- Post-selection activities. The process does not end with the decision to select your “best vendor.” In fact, this is really just the beginning. Once the decision has been made there is still a need to negotiate contracts and develop an implementation plan. I recommend this step include a pilot study in which the vendor’s products can be tested and evaluated. The pilot study should help provide a very clear understanding of what will occur during full-scale implementation and is important for helping to establish the validity and value of the assessment tools being used. Finally, implementing assessment should never be approached as a static event. Organizations should be sure to continually evaluate the effectiveness of the assessment tools and make any adjustments that are needed.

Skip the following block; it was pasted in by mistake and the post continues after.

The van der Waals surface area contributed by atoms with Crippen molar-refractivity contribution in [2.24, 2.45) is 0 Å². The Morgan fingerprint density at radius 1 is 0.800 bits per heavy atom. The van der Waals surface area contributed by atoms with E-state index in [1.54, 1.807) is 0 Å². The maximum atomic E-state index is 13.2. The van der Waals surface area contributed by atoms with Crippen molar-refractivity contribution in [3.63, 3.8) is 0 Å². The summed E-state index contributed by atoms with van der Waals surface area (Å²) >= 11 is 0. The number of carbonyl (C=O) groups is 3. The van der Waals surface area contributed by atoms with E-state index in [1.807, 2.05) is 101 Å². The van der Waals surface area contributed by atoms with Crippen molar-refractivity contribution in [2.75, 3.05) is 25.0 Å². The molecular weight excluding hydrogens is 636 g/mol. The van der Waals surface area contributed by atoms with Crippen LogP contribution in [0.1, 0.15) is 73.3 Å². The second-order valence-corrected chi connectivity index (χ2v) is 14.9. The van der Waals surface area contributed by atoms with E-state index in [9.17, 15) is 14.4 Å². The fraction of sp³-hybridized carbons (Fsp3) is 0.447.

While there is a great deal of variety both in the needs that drive the use of assessment tools and in the tools themselves, any vendor that claims to offer quality products should be eager to participate in a formal evaluation process. In fact, reluctance to provide information is often an easy way to spot a vendor who may not really be able to deliver on the promises they are making. Even when following the advice I have provided here, the complexity that can be associated with assessment tools can still represent a roadblock for many potential consumers. While this can be difficult to overcome, it should not be allowed to stand in the way. If your organization is having difficulty gaining an understanding of how assessment works and how to ensure you are able to find your own “best vendor,” you might want to consider looking for assistance from an expert. If your organization has an industrial/organizational psychologist on staff, you may want to see if you can involve them in the vendor selection process. If you don’t have internal resources there are lots of independent I/O Psychologists out there who may be able to assist you. If you look hard enough, there is also a decent amount of information available on this subject via the web. For example my company, Rocket-Hire (www.Rocket-Hire.com) publishes a buyer’s guide to web-based screening and assessment tools that can serve as a valuable tool for organizations looking to find their own best vendor. The bottom line here is that selecting an assessment vendor does not have to be scary. In fact, doing it right process can provide a very good educational opportunity for those involved in the process. The result will be a better educated organization and the ability to realize a significant return on the investment made in the implementation process.